First Night: Wychwood Festival, Cheltenham

4.00

Summer festival season launches on a sunny day of bucolic bliss

Six years into what has been a charmed life, when other events have fallen by the wayside for lack of patronage or ill-thought over-expansion, the Wychwood Festival has become a recurrent and enjoyable high point of my musical year.

Ideally positioned after the last May bank holiday and making the most of the facilities at a venue more usually associated with the sport of kings, the three-day event enjoys nice weather – last night a cool breeze was just the ticket for those sampling the delights of the Barefoot wine stall or the Waitrose cocktails a touch too eagerly – and does great return business with habitués.

The family-friendly atmosphere and the gorgeous scenery in the distance also play their part, of course, but the breadth of music on offer is what makes Wychwood the undisputed first highlight of the festival calendar.

The late-afternoon start to proceedings on Friday gave campers a chance to pitch their tents and park their caravans – I even spotted a very fancy silver Winnebago – as well as find their way around the many stalls, workshops or locate the comedy and children's literature tents.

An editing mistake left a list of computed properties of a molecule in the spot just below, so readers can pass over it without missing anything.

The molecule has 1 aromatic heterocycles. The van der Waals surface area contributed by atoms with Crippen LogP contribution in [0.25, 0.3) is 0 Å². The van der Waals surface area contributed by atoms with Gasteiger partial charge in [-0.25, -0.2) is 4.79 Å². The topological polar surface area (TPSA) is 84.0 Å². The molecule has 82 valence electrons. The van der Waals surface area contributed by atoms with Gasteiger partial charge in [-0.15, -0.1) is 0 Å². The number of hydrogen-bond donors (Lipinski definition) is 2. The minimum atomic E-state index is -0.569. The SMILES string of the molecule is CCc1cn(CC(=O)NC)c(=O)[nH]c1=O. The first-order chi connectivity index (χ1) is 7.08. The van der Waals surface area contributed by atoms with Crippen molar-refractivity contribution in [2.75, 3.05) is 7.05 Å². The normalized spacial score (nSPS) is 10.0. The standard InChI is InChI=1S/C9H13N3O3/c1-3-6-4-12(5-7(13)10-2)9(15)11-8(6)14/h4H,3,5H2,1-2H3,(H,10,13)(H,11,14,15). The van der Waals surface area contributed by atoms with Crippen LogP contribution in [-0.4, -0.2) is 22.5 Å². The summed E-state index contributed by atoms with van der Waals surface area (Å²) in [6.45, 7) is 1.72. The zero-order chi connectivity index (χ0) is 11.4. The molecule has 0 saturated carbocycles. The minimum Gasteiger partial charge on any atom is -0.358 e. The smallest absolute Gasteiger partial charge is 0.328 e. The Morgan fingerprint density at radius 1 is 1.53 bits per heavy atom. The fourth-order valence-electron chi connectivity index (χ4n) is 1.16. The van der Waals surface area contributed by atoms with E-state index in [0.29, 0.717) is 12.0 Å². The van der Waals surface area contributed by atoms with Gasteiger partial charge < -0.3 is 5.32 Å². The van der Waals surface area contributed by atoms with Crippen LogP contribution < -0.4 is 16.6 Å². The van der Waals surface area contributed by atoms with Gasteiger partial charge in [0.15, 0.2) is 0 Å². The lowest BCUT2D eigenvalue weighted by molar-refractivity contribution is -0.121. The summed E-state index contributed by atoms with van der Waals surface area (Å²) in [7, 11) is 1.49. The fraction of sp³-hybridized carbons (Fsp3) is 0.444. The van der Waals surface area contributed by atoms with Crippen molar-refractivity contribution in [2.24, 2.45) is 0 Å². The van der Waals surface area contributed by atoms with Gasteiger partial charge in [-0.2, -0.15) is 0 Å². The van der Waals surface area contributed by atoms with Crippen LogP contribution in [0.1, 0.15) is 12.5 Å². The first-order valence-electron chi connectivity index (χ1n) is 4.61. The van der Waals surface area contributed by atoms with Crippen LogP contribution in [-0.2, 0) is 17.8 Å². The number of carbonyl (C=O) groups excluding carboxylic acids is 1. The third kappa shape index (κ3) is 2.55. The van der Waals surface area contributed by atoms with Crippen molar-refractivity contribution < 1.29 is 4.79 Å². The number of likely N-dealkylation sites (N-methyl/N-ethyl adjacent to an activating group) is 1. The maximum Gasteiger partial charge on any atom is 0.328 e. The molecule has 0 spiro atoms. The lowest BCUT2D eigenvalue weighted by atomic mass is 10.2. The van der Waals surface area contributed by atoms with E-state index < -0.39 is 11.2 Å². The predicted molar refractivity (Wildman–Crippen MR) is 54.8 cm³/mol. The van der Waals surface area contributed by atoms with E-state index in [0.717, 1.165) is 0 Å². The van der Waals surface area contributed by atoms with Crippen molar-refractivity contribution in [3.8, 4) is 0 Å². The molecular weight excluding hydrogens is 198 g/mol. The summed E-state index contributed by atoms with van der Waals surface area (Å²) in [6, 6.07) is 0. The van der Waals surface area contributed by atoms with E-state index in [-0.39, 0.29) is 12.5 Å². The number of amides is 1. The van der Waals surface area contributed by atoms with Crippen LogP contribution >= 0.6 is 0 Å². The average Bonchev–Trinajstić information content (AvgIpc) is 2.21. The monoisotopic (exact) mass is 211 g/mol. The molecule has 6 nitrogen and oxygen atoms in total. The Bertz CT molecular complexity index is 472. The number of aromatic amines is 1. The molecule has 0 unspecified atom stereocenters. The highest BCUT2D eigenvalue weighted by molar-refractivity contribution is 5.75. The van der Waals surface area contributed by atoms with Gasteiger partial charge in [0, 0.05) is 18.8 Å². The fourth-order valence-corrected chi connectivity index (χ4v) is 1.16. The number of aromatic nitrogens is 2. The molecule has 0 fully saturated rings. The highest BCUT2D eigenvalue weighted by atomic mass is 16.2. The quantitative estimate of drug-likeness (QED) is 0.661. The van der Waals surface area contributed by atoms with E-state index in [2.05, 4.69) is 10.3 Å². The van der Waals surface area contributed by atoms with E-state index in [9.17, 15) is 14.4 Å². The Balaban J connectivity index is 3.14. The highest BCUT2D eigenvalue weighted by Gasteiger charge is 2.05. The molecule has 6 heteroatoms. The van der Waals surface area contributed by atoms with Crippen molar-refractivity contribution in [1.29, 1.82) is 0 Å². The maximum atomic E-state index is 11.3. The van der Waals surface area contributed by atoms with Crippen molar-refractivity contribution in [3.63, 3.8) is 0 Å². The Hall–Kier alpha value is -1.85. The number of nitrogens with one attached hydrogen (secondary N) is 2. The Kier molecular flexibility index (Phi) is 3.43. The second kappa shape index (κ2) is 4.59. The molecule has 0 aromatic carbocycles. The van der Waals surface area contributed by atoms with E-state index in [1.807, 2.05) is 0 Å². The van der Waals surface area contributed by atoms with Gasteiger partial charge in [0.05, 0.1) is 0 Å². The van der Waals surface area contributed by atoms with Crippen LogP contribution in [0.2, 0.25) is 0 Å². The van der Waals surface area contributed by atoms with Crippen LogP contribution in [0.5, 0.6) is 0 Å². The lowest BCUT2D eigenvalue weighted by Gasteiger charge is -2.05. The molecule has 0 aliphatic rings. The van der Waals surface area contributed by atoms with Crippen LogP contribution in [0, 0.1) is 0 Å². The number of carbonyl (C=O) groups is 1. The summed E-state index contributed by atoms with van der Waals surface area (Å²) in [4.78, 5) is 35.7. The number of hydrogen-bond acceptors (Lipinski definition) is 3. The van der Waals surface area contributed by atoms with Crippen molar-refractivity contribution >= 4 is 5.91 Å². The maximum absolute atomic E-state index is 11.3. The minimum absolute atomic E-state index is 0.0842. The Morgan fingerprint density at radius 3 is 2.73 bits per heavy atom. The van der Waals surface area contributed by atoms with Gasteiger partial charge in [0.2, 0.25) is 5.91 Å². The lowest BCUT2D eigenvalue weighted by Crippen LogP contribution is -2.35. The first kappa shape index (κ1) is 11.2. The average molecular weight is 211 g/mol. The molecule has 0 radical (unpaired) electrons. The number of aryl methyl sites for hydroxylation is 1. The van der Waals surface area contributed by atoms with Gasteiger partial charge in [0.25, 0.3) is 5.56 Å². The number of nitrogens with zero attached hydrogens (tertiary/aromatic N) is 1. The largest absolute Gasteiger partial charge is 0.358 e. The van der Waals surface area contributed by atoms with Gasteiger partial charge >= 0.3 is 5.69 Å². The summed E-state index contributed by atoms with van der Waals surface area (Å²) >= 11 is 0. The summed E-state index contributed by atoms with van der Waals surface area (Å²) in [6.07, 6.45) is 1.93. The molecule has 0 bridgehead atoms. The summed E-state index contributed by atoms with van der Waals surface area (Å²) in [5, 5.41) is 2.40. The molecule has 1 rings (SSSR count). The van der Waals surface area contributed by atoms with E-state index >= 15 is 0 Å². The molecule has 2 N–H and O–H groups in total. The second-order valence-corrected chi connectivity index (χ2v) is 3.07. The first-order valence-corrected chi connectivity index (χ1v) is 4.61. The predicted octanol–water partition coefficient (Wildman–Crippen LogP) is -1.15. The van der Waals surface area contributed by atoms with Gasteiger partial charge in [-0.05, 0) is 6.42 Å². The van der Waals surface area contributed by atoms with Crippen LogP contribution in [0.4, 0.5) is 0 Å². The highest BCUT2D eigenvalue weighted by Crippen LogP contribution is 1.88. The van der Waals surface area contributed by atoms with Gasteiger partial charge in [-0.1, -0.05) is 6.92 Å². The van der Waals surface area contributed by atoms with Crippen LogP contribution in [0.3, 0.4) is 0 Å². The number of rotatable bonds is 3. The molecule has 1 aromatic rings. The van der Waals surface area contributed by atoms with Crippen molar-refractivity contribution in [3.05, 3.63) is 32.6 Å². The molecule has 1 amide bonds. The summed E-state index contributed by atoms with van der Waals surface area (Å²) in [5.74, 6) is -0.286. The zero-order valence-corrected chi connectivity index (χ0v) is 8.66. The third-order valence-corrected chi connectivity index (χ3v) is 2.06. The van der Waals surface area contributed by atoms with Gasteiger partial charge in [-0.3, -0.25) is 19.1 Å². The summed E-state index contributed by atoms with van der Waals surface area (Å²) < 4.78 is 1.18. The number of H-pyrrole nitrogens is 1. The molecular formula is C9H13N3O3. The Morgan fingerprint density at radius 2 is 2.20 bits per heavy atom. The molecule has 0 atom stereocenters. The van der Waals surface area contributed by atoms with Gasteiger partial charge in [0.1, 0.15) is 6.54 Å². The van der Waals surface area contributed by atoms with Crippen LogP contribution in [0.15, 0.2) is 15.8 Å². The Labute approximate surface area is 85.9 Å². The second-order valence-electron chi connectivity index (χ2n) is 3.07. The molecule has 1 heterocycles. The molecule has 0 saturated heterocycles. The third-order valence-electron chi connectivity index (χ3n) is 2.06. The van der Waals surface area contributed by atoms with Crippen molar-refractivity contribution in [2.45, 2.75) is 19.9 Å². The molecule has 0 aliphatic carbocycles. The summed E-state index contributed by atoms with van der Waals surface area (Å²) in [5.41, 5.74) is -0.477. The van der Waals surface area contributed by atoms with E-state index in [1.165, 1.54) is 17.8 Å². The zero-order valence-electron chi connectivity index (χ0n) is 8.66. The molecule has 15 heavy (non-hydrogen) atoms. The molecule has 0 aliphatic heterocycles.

The keening, easy-on-the-ear harmonies of Manchester-based six-piece the Travelling Band created the perfect mood.

Jo Dudderidge and Snaf Ballinger – wearing a bandanna worthy of Aerosmith frontman Steven Tyler – bridged the gap between Americana and the West Coast groups of the 1960s on songs such as "Screaming Is Something".

An extended "Lanes of Names", sounding like a collision of The Dark Side of the Moon-era Pink Floyd and the Super Furry Animals at a rave, provided another delightful moment, the line "Endless sinking sun" summing up the good vibes floating over the blissed-out audience.

Under the Big Top, the perfectly named, violin-toting Welsh quintet Rusty Shackle created a hootenanny, hoedown feeling in keeping with the rootsier tendencies of many of the artists due to appear over the rest of the weekend, such as Piney Gir, Seth Lakeman and Adrian Edmondson and the Bad Shepherds. Back on The Independent stage, Nick Hemming's outfit the Leisure Society made the most of the setting with bucolic material such as "A Matter Of Time".

Their turntable hit "The Last of the Melting Snow" was probably the most unseasonal song ever performed at Wychwood, but went down a treat with the pastoral pop connoisseurs all the same.

The two guys dressed in full piratical Captain Hook garb and the girls in the hula skirts certainly seemed to enjoy them. It's all part of Wychwood's rich tapestry.

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